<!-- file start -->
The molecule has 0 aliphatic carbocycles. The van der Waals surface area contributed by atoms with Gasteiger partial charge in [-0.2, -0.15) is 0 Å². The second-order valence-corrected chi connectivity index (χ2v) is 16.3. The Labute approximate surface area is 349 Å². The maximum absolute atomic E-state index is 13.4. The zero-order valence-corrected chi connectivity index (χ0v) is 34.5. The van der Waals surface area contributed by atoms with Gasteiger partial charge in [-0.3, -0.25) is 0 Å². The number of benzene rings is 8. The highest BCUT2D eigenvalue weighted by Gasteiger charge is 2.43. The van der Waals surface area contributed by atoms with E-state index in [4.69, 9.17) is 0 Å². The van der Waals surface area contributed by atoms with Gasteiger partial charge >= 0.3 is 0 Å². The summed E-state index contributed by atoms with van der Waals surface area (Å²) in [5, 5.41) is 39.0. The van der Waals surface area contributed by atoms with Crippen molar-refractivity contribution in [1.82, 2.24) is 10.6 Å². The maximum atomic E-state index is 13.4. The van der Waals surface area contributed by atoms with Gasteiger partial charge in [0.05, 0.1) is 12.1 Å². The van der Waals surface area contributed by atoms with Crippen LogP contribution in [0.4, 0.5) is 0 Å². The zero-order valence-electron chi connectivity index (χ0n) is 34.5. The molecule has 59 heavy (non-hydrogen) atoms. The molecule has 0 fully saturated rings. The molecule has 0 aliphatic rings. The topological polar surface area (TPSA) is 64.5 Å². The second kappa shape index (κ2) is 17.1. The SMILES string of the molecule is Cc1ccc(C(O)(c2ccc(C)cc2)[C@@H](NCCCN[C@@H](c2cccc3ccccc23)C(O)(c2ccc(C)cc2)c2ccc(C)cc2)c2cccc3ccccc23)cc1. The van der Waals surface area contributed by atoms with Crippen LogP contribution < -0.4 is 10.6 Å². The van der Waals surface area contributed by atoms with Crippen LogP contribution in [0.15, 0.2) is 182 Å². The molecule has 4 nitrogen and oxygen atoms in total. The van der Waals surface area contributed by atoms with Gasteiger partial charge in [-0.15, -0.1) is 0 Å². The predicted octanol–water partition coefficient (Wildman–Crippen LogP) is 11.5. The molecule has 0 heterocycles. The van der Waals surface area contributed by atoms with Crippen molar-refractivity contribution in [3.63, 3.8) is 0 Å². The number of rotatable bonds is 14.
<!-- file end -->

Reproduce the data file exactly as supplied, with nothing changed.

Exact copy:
The molecule has 0 aliphatic carbocycles. The van der Waals surface area contributed by atoms with Gasteiger partial charge in [-0.2, -0.15) is 0 Å². The second-order valence-corrected chi connectivity index (χ2v) is 16.3. The Labute approximate surface area is 349 Å². The maximum absolute atomic E-state index is 13.4. The zero-order valence-corrected chi connectivity index (χ0v) is 34.5. The van der Waals surface area contributed by atoms with Gasteiger partial charge in [-0.3, -0.25) is 0 Å². The number of benzene rings is 8. The highest BCUT2D eigenvalue weighted by Gasteiger charge is 2.43. The van der Waals surface area contributed by atoms with E-state index in [4.69, 9.17) is 0 Å². The van der Waals surface area contributed by atoms with Gasteiger partial charge >= 0.3 is 0 Å². The summed E-state index contributed by atoms with van der Waals surface area (Å²) in [5, 5.41) is 39.0. The van der Waals surface area contributed by atoms with Crippen molar-refractivity contribution in [1.82, 2.24) is 10.6 Å². The maximum atomic E-state index is 13.4. The van der Waals surface area contributed by atoms with Gasteiger partial charge in [0.05, 0.1) is 12.1 Å². The van der Waals surface area contributed by atoms with Crippen LogP contribution in [0.4, 0.5) is 0 Å². The zero-order valence-electron chi connectivity index (χ0n) is 34.5. The molecule has 59 heavy (non-hydrogen) atoms. The molecule has 0 fully saturated rings. The molecule has 0 aliphatic rings. The topological polar surface area (TPSA) is 64.5 Å². The second kappa shape index (κ2) is 17.1. The SMILES string of the molecule is Cc1ccc(C(O)(c2ccc(C)cc2)[C@@H](NCCCN[C@@H](c2cccc3ccccc23)C(O)(c2ccc(C)cc2)c2ccc(C)cc2)c2cccc3ccccc23)cc1. The van der Waals surface area contributed by atoms with Crippen LogP contribution < -0.4 is 10.6 Å². The van der Waals surface area contributed by atoms with Crippen LogP contribution in [0.15, 0.2) is 182 Å². The molecule has 4 nitrogen and oxygen atoms in total. The van der Waals surface area contributed by atoms with Gasteiger partial charge in [-0.15, -0.1) is 0 Å². The predicted octanol–water partition coefficient (Wildman–Crippen LogP) is 11.5. The molecule has 0 heterocycles. The van der Waals surface area contributed by atoms with Crippen molar-refractivity contribution in [3.63, 3.8) is 0 Å². The number of rotatable bonds is 14.